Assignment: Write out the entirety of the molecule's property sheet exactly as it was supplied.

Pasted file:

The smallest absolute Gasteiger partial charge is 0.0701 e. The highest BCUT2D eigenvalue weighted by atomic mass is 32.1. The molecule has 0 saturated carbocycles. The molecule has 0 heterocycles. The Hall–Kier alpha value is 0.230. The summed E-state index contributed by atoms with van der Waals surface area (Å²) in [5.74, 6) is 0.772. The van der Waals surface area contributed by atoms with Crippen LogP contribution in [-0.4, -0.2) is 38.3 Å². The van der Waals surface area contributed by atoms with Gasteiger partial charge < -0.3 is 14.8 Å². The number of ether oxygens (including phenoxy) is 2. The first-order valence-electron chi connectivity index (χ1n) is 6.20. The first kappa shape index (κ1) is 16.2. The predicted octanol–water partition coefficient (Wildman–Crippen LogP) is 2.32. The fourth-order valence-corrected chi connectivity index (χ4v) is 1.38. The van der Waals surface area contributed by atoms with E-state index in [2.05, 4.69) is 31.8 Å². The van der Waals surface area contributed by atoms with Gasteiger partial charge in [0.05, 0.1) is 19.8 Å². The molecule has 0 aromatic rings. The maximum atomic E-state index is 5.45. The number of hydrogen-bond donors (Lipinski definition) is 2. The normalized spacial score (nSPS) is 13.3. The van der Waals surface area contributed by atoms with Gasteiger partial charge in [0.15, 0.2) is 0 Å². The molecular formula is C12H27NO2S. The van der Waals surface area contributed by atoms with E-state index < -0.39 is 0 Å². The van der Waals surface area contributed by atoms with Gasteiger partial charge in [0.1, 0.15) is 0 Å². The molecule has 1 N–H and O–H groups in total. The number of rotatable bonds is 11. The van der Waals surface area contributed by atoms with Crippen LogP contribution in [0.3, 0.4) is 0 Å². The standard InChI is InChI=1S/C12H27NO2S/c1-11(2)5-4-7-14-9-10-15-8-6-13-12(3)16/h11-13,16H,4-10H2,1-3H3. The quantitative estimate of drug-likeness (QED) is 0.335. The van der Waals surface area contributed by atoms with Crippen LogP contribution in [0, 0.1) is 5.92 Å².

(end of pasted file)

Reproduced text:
The smallest absolute Gasteiger partial charge is 0.0701 e. The highest BCUT2D eigenvalue weighted by atomic mass is 32.1. The molecule has 0 saturated carbocycles. The molecule has 0 heterocycles. The Hall–Kier alpha value is 0.230. The summed E-state index contributed by atoms with van der Waals surface area (Å²) in [5.74, 6) is 0.772. The van der Waals surface area contributed by atoms with Crippen LogP contribution in [-0.4, -0.2) is 38.3 Å². The van der Waals surface area contributed by atoms with Gasteiger partial charge < -0.3 is 14.8 Å². The number of ether oxygens (including phenoxy) is 2. The first-order valence-electron chi connectivity index (χ1n) is 6.20. The first kappa shape index (κ1) is 16.2. The predicted octanol–water partition coefficient (Wildman–Crippen LogP) is 2.32. The fourth-order valence-corrected chi connectivity index (χ4v) is 1.38. The van der Waals surface area contributed by atoms with E-state index in [2.05, 4.69) is 31.8 Å². The van der Waals surface area contributed by atoms with Gasteiger partial charge in [0.05, 0.1) is 19.8 Å². The molecule has 0 aromatic rings. The maximum atomic E-state index is 5.45. The number of hydrogen-bond donors (Lipinski definition) is 2. The normalized spacial score (nSPS) is 13.3. The van der Waals surface area contributed by atoms with Gasteiger partial charge in [0.15, 0.2) is 0 Å². The molecular formula is C12H27NO2S. The van der Waals surface area contributed by atoms with E-state index < -0.39 is 0 Å². The van der Waals surface area contributed by atoms with Gasteiger partial charge in [0.1, 0.15) is 0 Å². The molecule has 1 N–H and O–H groups in total. The number of rotatable bonds is 11. The van der Waals surface area contributed by atoms with Crippen LogP contribution in [0.3, 0.4) is 0 Å². The standard InChI is InChI=1S/C12H27NO2S/c1-11(2)5-4-7-14-9-10-15-8-6-13-12(3)16/h11-13,16H,4-10H2,1-3H3. The quantitative estimate of drug-likeness (QED) is 0.335. The van der Waals surface area contributed by atoms with Crippen LogP contribution in [0, 0.1) is 5.92 Å².